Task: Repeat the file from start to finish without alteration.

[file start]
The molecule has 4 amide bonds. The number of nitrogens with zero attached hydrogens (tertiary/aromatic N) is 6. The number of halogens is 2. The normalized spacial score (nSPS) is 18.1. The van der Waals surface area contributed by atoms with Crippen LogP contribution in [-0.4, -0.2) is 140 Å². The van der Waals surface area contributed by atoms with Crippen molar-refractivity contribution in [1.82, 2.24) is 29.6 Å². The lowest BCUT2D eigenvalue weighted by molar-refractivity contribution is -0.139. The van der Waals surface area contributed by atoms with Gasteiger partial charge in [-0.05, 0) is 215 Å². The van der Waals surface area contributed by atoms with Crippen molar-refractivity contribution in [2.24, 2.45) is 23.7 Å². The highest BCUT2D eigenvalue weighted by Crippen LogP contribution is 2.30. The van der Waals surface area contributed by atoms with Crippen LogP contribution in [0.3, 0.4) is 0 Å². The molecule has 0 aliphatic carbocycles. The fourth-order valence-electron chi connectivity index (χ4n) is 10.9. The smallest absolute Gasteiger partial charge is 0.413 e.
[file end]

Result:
The molecule has 4 amide bonds. The number of nitrogens with zero attached hydrogens (tertiary/aromatic N) is 6. The number of halogens is 2. The normalized spacial score (nSPS) is 18.1. The van der Waals surface area contributed by atoms with Crippen LogP contribution in [-0.4, -0.2) is 140 Å². The van der Waals surface area contributed by atoms with Crippen molar-refractivity contribution in [1.82, 2.24) is 29.6 Å². The lowest BCUT2D eigenvalue weighted by molar-refractivity contribution is -0.139. The van der Waals surface area contributed by atoms with Gasteiger partial charge in [-0.05, 0) is 215 Å². The van der Waals surface area contributed by atoms with Crippen molar-refractivity contribution in [2.24, 2.45) is 23.7 Å². The highest BCUT2D eigenvalue weighted by Crippen LogP contribution is 2.30. The van der Waals surface area contributed by atoms with Crippen LogP contribution in [0.3, 0.4) is 0 Å². The molecule has 0 aliphatic carbocycles. The fourth-order valence-electron chi connectivity index (χ4n) is 10.9. The smallest absolute Gasteiger partial charge is 0.413 e.